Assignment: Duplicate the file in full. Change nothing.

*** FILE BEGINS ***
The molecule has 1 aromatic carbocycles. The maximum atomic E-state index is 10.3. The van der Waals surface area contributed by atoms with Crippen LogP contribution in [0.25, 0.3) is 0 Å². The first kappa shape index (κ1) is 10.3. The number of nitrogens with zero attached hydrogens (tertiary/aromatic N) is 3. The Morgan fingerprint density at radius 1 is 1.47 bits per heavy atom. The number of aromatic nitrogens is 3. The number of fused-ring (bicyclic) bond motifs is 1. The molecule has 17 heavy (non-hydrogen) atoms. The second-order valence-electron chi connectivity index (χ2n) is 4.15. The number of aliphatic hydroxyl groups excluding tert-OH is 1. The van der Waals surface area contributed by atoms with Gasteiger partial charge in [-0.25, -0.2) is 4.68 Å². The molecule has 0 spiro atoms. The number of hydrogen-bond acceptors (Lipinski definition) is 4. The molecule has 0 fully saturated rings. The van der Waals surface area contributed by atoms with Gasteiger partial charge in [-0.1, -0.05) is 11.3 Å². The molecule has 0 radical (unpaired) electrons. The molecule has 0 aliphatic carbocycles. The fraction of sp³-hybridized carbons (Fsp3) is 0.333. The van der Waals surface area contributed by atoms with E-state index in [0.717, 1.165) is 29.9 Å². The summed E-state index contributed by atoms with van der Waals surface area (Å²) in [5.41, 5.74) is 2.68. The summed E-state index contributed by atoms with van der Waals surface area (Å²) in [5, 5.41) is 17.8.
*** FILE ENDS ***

The molecule has 1 aromatic carbocycles. The maximum atomic E-state index is 10.3. The van der Waals surface area contributed by atoms with Crippen LogP contribution in [0.25, 0.3) is 0 Å². The first kappa shape index (κ1) is 10.3. The number of nitrogens with zero attached hydrogens (tertiary/aromatic N) is 3. The Morgan fingerprint density at radius 1 is 1.47 bits per heavy atom. The number of aromatic nitrogens is 3. The number of fused-ring (bicyclic) bond motifs is 1. The molecule has 17 heavy (non-hydrogen) atoms. The second-order valence-electron chi connectivity index (χ2n) is 4.15. The number of aliphatic hydroxyl groups excluding tert-OH is 1. The van der Waals surface area contributed by atoms with Gasteiger partial charge in [-0.25, -0.2) is 4.68 Å². The molecule has 0 spiro atoms. The number of hydrogen-bond acceptors (Lipinski definition) is 4. The molecule has 0 fully saturated rings. The van der Waals surface area contributed by atoms with Gasteiger partial charge in [-0.1, -0.05) is 11.3 Å². The molecule has 0 radical (unpaired) electrons. The molecule has 0 aliphatic carbocycles. The fraction of sp³-hybridized carbons (Fsp3) is 0.333. The van der Waals surface area contributed by atoms with E-state index in [0.717, 1.165) is 29.9 Å². The summed E-state index contributed by atoms with van der Waals surface area (Å²) in [5.41, 5.74) is 2.68. The summed E-state index contributed by atoms with van der Waals surface area (Å²) in [5, 5.41) is 17.8.